Equity Factors: Vaccine shot helping some, but not all

With investors starting to see the light at the end of the COVID-19 tunnel, Value (+14.7%) stocks outperformed global stocks (MSCI ACWI, +12.4%),while Low-Volatility (+7.0%), which have also disappointed year-to-date, continued to lag as Low-Volatility companies typically exhibit a lower dependency to the global economic and profit cycle. Small-Cap (+14.3%) was the only other factor outperforming global stocks in November.

With the vaccine helping to normalize economic activity, we continue to think Small-Caps look more attractive and sustainable than Value stocks as a reflation play through equity factors. In a growth-starved world that is accompanied by global excess supply, slow economic growth, and low interest rates, Value companies have faced relentless disruption from New-Economy stocks that are leading the world leaping onto digital transformation. Technology adoption is accelerating not only because COVID-19 is restricting social mobility, but also because of how technology is enabling new firms to quickly emerge and grow by transforming even the oldest industries—think of Tesla, which has disrupted century old car makers, or Uber, which caused an earth quake to the transportation.

In Canada, Low-Vol (BMO Canadian Low-Volatility Equity ETF, ticker: ZLB, 9.2%) also rose sharply but lagged the broad BMO S&P TSX Capped Composite Index (ticker: ZCN, 10.8%) in a month where the energy sector (BMO Equal Weight Oil and Gas Index ETF, ticker: ZEO, +24.3%) surged and banks (BMO Equal Weight Banks Index ETF, ticker: ZEB, +14.3%) nicely outperformed as the worse of the credit concerns are in the rearview.

Vaccine Tide More Likely to Lift all Boats than Fueling Sustained Sector Rotation

Good news on the vaccine front has prompted a more convincing market repricing, as presaged by higher oil prices and long-term yields in the U.S. In turn, the most battered, cyclical sectors—energy and financials—outperformed in November. While short covering is partly to blame, the outsized moves reflect a significant rotation toward cyclicals and value, as indicated by flow data. Long-term beneficiaries of the COVID-19 shock (info tech and communication services) were not exactly left in the dust, with each posting solid 10% gains in November while still outperforming other sectors. On a sour note, real estate continued to underperform, a sign that markets have yet to price in a return to normal as certain headwinds may persist. These include work-from-home schemes and reduced business travel, in addition to a slow labor market recovery, all which impact office, hospitality and residential REITS.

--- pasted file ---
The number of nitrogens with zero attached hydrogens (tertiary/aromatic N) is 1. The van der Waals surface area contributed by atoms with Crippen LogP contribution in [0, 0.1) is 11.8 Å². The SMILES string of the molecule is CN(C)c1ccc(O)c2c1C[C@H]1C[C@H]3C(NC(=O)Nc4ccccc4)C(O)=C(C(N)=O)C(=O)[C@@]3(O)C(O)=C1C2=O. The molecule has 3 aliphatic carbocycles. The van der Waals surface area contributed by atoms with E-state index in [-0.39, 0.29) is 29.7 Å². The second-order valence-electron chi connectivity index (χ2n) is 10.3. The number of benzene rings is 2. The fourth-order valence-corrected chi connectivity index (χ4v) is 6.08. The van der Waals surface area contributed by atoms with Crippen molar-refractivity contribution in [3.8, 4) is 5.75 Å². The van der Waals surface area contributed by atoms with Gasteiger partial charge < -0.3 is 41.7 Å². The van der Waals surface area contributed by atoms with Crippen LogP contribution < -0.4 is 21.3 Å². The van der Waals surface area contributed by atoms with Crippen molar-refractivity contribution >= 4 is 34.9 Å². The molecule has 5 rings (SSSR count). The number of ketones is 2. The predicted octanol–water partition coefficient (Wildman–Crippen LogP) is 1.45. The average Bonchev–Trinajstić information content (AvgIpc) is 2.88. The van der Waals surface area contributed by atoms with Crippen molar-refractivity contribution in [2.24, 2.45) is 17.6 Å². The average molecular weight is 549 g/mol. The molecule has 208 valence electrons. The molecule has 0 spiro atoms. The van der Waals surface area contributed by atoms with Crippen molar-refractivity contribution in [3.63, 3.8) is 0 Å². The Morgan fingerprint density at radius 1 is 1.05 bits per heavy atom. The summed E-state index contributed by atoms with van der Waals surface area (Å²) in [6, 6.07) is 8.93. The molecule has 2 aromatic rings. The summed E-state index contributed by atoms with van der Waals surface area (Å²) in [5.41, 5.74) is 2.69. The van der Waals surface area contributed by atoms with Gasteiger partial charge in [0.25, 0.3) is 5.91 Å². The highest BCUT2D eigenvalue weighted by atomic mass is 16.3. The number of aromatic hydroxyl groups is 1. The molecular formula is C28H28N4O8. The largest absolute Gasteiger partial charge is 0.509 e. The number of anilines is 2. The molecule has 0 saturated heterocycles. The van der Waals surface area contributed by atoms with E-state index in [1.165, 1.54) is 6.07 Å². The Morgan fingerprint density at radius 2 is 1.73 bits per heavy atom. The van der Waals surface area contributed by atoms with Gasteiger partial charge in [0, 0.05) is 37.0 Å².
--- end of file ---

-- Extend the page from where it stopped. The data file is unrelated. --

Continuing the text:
Upon positive vaccine developments, we think overweighting higher-beta and cyclicals look tactically attractive. Longer-term, however, energy and financials will continue to face headwinds even as the COVID-19 storm is largely behind us. Structurally low interest rates and weak global growth will continue to weigh on margins for financials, while oil markets are likely to face persistent demand headwinds related to consumer behavior, environmental regulation and the electric vehicle revolution. These factors can explain why analysts’ EPS growth projections have not been revised meaningfully higher for cyclicals such as energy, industrials and financials. Meanwhile, sectors such as info tech, healthcare and communications, which benefit from COVID-19-induced tech advancements, remain at the top of the pack.

For investors seeking to participate to the vaccine-fueled global reflation, we think investors should focus on overweighting global stocks rather than position for sector or factor rotations, which appear more uncertain than the expected equity outperformance versus fixed income in 2021.